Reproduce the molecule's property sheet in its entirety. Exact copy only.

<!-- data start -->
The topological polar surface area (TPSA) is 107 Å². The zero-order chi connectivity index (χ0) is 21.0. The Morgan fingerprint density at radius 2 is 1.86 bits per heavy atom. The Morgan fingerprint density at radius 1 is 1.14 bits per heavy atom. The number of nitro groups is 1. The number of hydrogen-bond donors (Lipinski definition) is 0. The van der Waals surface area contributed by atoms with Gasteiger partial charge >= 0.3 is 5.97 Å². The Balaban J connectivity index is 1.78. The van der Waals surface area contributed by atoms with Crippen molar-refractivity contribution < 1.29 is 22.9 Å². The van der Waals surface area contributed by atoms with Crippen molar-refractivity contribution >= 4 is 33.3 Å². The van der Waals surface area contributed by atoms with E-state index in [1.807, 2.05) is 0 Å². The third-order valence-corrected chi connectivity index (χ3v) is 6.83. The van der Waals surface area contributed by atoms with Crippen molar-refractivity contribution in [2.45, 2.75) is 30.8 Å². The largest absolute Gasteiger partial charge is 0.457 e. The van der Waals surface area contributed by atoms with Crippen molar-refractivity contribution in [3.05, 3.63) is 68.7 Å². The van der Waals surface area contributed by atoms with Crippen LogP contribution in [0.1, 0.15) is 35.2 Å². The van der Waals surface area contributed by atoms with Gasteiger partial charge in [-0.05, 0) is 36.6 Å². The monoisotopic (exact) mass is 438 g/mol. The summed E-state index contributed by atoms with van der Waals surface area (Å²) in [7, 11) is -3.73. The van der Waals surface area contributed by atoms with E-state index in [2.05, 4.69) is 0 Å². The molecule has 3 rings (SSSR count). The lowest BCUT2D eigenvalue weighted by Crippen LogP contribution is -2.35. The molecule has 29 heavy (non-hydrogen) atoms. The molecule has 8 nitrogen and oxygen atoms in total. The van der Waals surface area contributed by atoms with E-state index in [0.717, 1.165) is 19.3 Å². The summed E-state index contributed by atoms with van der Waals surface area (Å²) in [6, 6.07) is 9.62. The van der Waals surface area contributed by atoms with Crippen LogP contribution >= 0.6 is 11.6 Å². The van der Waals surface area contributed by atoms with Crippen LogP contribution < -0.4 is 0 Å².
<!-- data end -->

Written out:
The topological polar surface area (TPSA) is 107 Å². The zero-order chi connectivity index (χ0) is 21.0. The Morgan fingerprint density at radius 2 is 1.86 bits per heavy atom. The Morgan fingerprint density at radius 1 is 1.14 bits per heavy atom. The number of nitro groups is 1. The number of hydrogen-bond donors (Lipinski definition) is 0. The van der Waals surface area contributed by atoms with Gasteiger partial charge >= 0.3 is 5.97 Å². The Balaban J connectivity index is 1.78. The van der Waals surface area contributed by atoms with Crippen molar-refractivity contribution < 1.29 is 22.9 Å². The van der Waals surface area contributed by atoms with Crippen molar-refractivity contribution >= 4 is 33.3 Å². The van der Waals surface area contributed by atoms with E-state index in [1.807, 2.05) is 0 Å². The third-order valence-corrected chi connectivity index (χ3v) is 6.83. The van der Waals surface area contributed by atoms with Crippen molar-refractivity contribution in [2.45, 2.75) is 30.8 Å². The largest absolute Gasteiger partial charge is 0.457 e. The van der Waals surface area contributed by atoms with Crippen molar-refractivity contribution in [3.05, 3.63) is 68.7 Å². The van der Waals surface area contributed by atoms with Crippen LogP contribution in [0.1, 0.15) is 35.2 Å². The van der Waals surface area contributed by atoms with Gasteiger partial charge in [-0.05, 0) is 36.6 Å². The monoisotopic (exact) mass is 438 g/mol. The summed E-state index contributed by atoms with van der Waals surface area (Å²) in [7, 11) is -3.73. The van der Waals surface area contributed by atoms with E-state index in [2.05, 4.69) is 0 Å². The molecule has 3 rings (SSSR count). The lowest BCUT2D eigenvalue weighted by Crippen LogP contribution is -2.35. The molecule has 29 heavy (non-hydrogen) atoms. The molecule has 8 nitrogen and oxygen atoms in total. The van der Waals surface area contributed by atoms with E-state index in [0.717, 1.165) is 19.3 Å². The summed E-state index contributed by atoms with van der Waals surface area (Å²) in [6, 6.07) is 9.62. The van der Waals surface area contributed by atoms with Crippen LogP contribution >= 0.6 is 11.6 Å². The van der Waals surface area contributed by atoms with Crippen LogP contribution < -0.4 is 0 Å².